Changing landscape of AI regulations

Changing landscape of AI regulations The IFoA’s Data Science, Sustainability and Climate Change Working Party discuss recent updates to AI regulations

In the ever-evolving landscape of artificial intelligence, regulation is coming to the fore and will shape the future of the AI industry and its responsible use.

There are wider concerns within the AI industry that any regulatory requirement may stem future development – both speed and breadth of development.

But the hope is that governments and regulatory bodies focussing on AI regulations early will lead to a more meaningful and positive framework for businesses, individual users, and developers to work within.

Increase in AI and the need for AI regulations

The take-up of AI solutions is increasing, both for businesses and for personal use, with for example the launch of ChatGPT in 2022.

A report published by PwC in 2017 estimates that “UK GDP will be up to 10.3% higher in 2030 as a result of AI”. An article by Goldman Sachs in August 2023 forecasts global investment in AI to reach about 200 billion US dollars by 2025.

Within the actuarial profession, we are seeing an increase in demand across all specialisms for the use of AI to augment existing processes. The number of jobs advertised for actuarial skills coupled with AI skills is increasing.

An Oxford University talk in October 2023 discussed the development and regulation of AI. It said that the AI sector in the UK is thriving, but “...the need for good regulation was acknowledged by all.” For more details of the talk, see: Risks, regulation – but opportunities too: AI is thriving in the UK, say experts.

Similarly, Deloitte published an article in April 2023 discussing survey results where “80% of consumers are worried about decisions being made by AI using inaccurate information”.

An area that regulation aims to address is potential unfair bias within AI algorithms. Reuters reported in October 2018 how Amazon scrapped a “secret AI recruiting tool that showed bias against women”.

Regulation will hopefully address other ethical areas posed by new AI technology such as the use of AI technology to generate ‘deepfakes’. An article published by Bloomberg in November 2023 discusses problems of AI including the issue of deepfakes within India.

Regulation will also help ensure that consumers can maintain confidence in the tools being developed. And it will protect both businesses and society from potential risks posed by AI.

Recent AI regulatory updates in the US, EU, and UK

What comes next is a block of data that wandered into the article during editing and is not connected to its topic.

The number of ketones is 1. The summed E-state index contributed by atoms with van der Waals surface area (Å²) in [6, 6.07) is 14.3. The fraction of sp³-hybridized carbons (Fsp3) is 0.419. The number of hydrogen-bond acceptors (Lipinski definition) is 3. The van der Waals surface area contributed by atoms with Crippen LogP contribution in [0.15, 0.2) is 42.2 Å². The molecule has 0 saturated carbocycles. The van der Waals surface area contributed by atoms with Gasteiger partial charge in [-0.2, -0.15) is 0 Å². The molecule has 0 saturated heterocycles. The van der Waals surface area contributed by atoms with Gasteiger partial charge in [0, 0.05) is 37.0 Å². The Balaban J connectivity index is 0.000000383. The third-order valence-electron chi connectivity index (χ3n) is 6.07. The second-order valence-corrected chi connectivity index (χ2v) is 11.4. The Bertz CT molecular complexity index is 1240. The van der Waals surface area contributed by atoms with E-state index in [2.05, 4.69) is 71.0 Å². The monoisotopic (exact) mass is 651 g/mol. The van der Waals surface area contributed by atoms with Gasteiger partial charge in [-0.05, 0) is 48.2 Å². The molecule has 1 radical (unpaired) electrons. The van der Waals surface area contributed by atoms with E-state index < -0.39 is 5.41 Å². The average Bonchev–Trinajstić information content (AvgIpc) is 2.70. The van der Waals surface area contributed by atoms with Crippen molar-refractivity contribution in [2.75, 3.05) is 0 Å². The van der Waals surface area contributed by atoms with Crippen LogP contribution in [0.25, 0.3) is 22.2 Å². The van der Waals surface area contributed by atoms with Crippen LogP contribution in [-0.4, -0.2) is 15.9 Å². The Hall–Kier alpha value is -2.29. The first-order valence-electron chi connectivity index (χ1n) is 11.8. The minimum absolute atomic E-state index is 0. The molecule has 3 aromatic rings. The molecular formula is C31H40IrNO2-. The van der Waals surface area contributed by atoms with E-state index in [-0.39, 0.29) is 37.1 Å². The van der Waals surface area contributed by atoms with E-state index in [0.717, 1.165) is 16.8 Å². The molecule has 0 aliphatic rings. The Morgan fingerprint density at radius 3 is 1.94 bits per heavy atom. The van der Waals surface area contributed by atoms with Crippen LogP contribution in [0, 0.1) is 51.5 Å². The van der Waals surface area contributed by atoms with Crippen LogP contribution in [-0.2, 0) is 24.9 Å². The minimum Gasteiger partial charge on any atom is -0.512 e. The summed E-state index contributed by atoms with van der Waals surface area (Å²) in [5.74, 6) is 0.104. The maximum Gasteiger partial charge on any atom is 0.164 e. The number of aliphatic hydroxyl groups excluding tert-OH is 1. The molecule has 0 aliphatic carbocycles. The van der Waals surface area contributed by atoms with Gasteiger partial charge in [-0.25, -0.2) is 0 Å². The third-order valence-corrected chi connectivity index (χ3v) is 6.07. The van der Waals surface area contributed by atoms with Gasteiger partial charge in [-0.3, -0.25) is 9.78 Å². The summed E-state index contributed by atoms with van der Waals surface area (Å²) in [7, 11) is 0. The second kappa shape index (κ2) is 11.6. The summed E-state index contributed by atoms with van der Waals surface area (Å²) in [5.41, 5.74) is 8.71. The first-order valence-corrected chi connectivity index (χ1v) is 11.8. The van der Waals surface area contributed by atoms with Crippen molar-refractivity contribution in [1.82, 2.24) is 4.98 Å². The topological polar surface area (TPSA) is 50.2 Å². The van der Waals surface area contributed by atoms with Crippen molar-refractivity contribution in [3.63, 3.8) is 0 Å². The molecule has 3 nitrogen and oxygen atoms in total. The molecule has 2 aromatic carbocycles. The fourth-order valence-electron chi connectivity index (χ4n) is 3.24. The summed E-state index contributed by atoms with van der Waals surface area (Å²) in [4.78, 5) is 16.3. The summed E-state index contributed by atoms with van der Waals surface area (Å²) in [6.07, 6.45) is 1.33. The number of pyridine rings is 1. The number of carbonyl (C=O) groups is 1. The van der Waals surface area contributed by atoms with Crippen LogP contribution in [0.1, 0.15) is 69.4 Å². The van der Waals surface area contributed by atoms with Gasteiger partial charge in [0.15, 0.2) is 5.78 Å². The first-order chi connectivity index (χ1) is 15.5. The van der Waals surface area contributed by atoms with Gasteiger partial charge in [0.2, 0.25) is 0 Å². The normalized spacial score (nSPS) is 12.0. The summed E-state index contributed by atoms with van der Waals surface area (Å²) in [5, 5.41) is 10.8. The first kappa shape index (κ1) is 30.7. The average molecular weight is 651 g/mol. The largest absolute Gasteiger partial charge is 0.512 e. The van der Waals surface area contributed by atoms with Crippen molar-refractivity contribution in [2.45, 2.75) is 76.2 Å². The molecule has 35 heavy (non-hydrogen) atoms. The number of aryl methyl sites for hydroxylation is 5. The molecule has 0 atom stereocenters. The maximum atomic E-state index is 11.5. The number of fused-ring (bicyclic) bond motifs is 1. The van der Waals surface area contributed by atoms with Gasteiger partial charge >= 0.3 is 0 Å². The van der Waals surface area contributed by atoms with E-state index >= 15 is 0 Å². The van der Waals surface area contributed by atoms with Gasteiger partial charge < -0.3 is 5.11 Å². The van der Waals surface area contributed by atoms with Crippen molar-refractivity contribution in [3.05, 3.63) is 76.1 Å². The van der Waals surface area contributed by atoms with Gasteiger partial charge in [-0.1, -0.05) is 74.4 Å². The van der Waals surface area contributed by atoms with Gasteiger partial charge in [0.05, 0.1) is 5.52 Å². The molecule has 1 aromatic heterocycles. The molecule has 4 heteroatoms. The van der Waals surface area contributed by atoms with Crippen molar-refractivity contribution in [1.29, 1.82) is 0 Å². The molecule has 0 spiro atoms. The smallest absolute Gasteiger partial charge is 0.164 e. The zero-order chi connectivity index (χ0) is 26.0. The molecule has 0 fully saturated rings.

In October 2023, The White House issued an executive order on “safe, secure and trustworthy AI” use. It reflects the US government’s commitment to addressing the ethical challenges posed by advanced AI technologies. For more information, see the accompanying fact sheet.

The executive order outlines principles and considerations for the responsible development and deployment of AI systems. That includes the need for consumer privacy, addressing ‘algorithmic discrimination’, and protecting “against the risk of using AI to engineer dangerous biological materials”.

On the other side of the Atlantic, in April 2021, the European Commission proposed its first regulatory framework for AI (unofficially referred to as the ‘EU AI Act’). Provisional agreement was reached in December 2023 between the European Council and European Parliament. (See: Artificial Intelligence Act: deal on comprehensive rules for trustworthy AI.) For this to transpose to law, it would need to be formally adopted by the council and parliament, which may take a few months.

The aim of the EU regulation is to ensure “that AI systems used in the EU are safe, transparent, ethical, unbiased and under human control”. For more details, see: Excellence and trust in artificial intelligence. Some of the main points of note from the act include:

AI models categorised as ‘unacceptable risks’ will be banned for wider use. Those classified as ‘high’ and ‘limited’ may be subject to further scrutiny.

The ‘EU AI Act’ forms part of the wider EU strategic focus on digital technology. Digital technology is one of the 6 European Commission strategic priorities for 2019 to 2024. As part of these priorities, its digital targets for 2030 include to:

  • empower businesses and people in a human-centred, sustainable, and more prosperous digital future
  • reach a point where 75% of EU companies are using cloud, AI, or big data

See: Europe’s Digital Decade: digital targets for 2030

As mentioned above, AI is an area that falls within the remit of digital technology for the purposes of this strategic review. For more details, see: The European Commission’s priorities.

Looking beyond the EU and US, the UK is following suit with its March 2023 white paper on AI regulation. The paper proposes a principles-based framework, which includes safety and security, accountability, and fairness. For commentary on this, see: UK’s approach to regulating the use of artificial intelligence.


On average, as individuals, we have positive experiences of using AI, for example via ChatGPT, where AI tools enhance our day-to-day work and personal lives. However, the need for regulation is apparent where we should tackle potential misuse of this technology such as creating malicious deepfakes or manufacturing AI-enhanced cyber attacks.

Though we have mentioned legislation in the EU, UK, and US, we expect the trend for discussion and adoption across various local governments to grow over the next few years.

Further reading

Share your views

What are your thoughts on the points raised in this article? We would love to hear your views in the comments via the IFoA’s LinkedIn Data Science Group. We will be looking to create a separate channel via IFoA communities for wider discussion as well.

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